With their distinctive snouts and massive bodies, beaked whales such as the Blainville's (bottom), are the kind of marine mammal people notice. Although there are 21 species in the beaked whale family (Ziphiidae, including the Cuvier's beaked whale, top), they're rarely seen and remain one of the most mysterious and least studied of whales. That's largely because they live far out at sea and spend much of their time diving and feeding at depths exceeding 1000 meters. Now, scientists from the National Oceanic and Atmospheric Association Southwest Fisheries Science Center in San Diego, California, have analyzed data from six surveys completed off the Pacific coast from Canada to Mexico over an 18-year period from 1991 to 2008. Their study, reported today in PLOS ONE, provides the first abundance trend estimates for beaked whales—and reveals a disturbing population decline for this group. Neither hunting nor being entangled in fishing nets is causing the drop, the team reports. Beaked whales are known to be stressed by Naval sonar tests and possibly by increasing levels of other human-generated noise from commercial vessels in the oceans. Another concern is the possible loss of squid, which the whales dine on, from oxygen depletion in the deep ocean. Although the scientists were unable to pinpoint the cause of the beaked whales' declines, they have provided the International Union for Conservation of Nature's Red List of Threatened Species with the first population trends for these species.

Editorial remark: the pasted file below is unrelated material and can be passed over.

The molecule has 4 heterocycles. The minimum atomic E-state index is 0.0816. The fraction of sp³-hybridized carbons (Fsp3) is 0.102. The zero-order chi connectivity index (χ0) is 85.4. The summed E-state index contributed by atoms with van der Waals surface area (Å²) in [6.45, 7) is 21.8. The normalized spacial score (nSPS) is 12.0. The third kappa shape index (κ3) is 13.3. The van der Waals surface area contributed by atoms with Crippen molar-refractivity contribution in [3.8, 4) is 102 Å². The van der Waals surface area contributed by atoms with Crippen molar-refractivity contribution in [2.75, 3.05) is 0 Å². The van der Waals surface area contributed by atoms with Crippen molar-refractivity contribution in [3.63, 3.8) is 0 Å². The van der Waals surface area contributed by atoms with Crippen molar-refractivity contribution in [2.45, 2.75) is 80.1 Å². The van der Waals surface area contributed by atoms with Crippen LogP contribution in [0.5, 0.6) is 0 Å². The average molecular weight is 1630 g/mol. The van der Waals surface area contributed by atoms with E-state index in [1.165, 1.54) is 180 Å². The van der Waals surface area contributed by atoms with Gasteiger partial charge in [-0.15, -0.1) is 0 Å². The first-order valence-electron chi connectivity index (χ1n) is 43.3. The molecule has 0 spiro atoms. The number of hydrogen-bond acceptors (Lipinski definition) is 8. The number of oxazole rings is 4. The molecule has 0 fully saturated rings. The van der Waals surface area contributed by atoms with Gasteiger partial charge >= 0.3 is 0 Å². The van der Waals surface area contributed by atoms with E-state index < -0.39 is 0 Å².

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*Correction 10:50 a.m., 17 January: The images were misidentified in the original version. The Cuvier's beaked whale is pictured in the top photo; the Blainville's beaked whale is on the bottom.